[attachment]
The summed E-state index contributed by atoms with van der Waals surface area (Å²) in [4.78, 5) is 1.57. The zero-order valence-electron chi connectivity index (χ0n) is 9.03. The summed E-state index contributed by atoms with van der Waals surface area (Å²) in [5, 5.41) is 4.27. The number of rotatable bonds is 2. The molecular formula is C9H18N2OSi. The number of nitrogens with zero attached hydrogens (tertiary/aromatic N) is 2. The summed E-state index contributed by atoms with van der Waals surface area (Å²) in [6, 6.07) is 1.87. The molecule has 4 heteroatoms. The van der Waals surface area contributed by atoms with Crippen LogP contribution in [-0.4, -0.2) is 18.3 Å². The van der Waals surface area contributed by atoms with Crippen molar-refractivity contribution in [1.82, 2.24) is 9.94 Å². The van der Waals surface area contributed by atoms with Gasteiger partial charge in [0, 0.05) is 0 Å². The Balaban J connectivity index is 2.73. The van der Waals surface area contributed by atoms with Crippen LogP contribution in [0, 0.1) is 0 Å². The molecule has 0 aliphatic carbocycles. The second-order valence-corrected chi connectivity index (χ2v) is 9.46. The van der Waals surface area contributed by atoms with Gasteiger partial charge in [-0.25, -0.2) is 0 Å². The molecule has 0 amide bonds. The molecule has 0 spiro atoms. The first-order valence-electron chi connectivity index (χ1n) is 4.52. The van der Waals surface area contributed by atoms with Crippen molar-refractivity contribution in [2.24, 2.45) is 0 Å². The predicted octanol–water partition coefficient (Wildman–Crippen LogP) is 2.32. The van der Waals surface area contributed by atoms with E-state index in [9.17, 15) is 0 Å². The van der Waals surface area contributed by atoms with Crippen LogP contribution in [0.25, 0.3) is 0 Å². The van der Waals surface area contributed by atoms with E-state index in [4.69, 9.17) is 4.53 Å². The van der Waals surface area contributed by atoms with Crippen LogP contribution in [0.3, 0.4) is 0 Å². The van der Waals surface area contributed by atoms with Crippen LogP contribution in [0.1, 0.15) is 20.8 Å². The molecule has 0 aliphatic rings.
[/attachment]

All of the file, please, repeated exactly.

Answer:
The summed E-state index contributed by atoms with van der Waals surface area (Å²) in [4.78, 5) is 1.57. The zero-order valence-electron chi connectivity index (χ0n) is 9.03. The summed E-state index contributed by atoms with van der Waals surface area (Å²) in [5, 5.41) is 4.27. The number of rotatable bonds is 2. The molecular formula is C9H18N2OSi. The number of nitrogens with zero attached hydrogens (tertiary/aromatic N) is 2. The summed E-state index contributed by atoms with van der Waals surface area (Å²) in [6, 6.07) is 1.87. The molecule has 4 heteroatoms. The van der Waals surface area contributed by atoms with Crippen LogP contribution in [-0.4, -0.2) is 18.3 Å². The van der Waals surface area contributed by atoms with Crippen molar-refractivity contribution in [1.82, 2.24) is 9.94 Å². The van der Waals surface area contributed by atoms with Gasteiger partial charge in [0, 0.05) is 0 Å². The Balaban J connectivity index is 2.73. The van der Waals surface area contributed by atoms with Crippen LogP contribution in [0, 0.1) is 0 Å². The molecule has 0 aliphatic carbocycles. The second-order valence-corrected chi connectivity index (χ2v) is 9.46. The van der Waals surface area contributed by atoms with Gasteiger partial charge in [-0.25, -0.2) is 0 Å². The molecule has 0 amide bonds. The molecule has 0 spiro atoms. The first-order valence-electron chi connectivity index (χ1n) is 4.52. The van der Waals surface area contributed by atoms with Crippen molar-refractivity contribution in [2.24, 2.45) is 0 Å². The predicted octanol–water partition coefficient (Wildman–Crippen LogP) is 2.32. The van der Waals surface area contributed by atoms with E-state index in [9.17, 15) is 0 Å². The van der Waals surface area contributed by atoms with Crippen LogP contribution in [0.25, 0.3) is 0 Å². The van der Waals surface area contributed by atoms with E-state index in [4.69, 9.17) is 4.53 Å². The van der Waals surface area contributed by atoms with Crippen LogP contribution in [0.3, 0.4) is 0 Å². The van der Waals surface area contributed by atoms with Crippen LogP contribution in [0.1, 0.15) is 20.8 Å². The molecule has 0 aliphatic rings.